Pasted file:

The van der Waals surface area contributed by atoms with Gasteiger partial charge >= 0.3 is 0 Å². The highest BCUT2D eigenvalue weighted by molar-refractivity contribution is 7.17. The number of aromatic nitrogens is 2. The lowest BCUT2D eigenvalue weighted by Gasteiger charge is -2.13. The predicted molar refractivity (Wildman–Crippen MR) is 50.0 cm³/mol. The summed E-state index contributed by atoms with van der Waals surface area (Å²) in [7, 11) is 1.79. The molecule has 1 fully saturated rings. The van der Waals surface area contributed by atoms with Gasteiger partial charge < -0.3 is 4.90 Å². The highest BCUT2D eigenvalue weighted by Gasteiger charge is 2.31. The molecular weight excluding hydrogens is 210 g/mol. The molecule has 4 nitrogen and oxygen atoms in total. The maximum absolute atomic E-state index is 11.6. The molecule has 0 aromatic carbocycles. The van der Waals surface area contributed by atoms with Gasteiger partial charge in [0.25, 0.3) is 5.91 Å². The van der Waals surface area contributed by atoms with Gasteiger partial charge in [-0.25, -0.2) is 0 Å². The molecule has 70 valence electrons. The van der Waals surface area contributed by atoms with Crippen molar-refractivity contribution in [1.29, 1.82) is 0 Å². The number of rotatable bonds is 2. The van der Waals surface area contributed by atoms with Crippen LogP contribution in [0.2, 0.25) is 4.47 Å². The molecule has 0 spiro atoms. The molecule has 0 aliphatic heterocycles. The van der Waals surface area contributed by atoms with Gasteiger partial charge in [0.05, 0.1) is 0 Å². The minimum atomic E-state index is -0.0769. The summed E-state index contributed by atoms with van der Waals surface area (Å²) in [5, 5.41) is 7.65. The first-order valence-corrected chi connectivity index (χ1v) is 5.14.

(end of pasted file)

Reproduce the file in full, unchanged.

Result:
The van der Waals surface area contributed by atoms with Gasteiger partial charge >= 0.3 is 0 Å². The highest BCUT2D eigenvalue weighted by molar-refractivity contribution is 7.17. The number of aromatic nitrogens is 2. The lowest BCUT2D eigenvalue weighted by Gasteiger charge is -2.13. The predicted molar refractivity (Wildman–Crippen MR) is 50.0 cm³/mol. The summed E-state index contributed by atoms with van der Waals surface area (Å²) in [7, 11) is 1.79. The molecule has 1 fully saturated rings. The van der Waals surface area contributed by atoms with Gasteiger partial charge < -0.3 is 4.90 Å². The highest BCUT2D eigenvalue weighted by Gasteiger charge is 2.31. The molecular weight excluding hydrogens is 210 g/mol. The molecule has 4 nitrogen and oxygen atoms in total. The maximum absolute atomic E-state index is 11.6. The molecule has 0 aromatic carbocycles. The van der Waals surface area contributed by atoms with Gasteiger partial charge in [0.25, 0.3) is 5.91 Å². The van der Waals surface area contributed by atoms with Gasteiger partial charge in [-0.25, -0.2) is 0 Å². The molecule has 70 valence electrons. The van der Waals surface area contributed by atoms with Crippen molar-refractivity contribution in [1.29, 1.82) is 0 Å². The number of rotatable bonds is 2. The van der Waals surface area contributed by atoms with Crippen LogP contribution in [0.2, 0.25) is 4.47 Å². The molecule has 0 spiro atoms. The molecule has 0 aliphatic heterocycles. The van der Waals surface area contributed by atoms with Gasteiger partial charge in [0.05, 0.1) is 0 Å². The minimum atomic E-state index is -0.0769. The summed E-state index contributed by atoms with van der Waals surface area (Å²) in [5, 5.41) is 7.65. The first-order valence-corrected chi connectivity index (χ1v) is 5.14.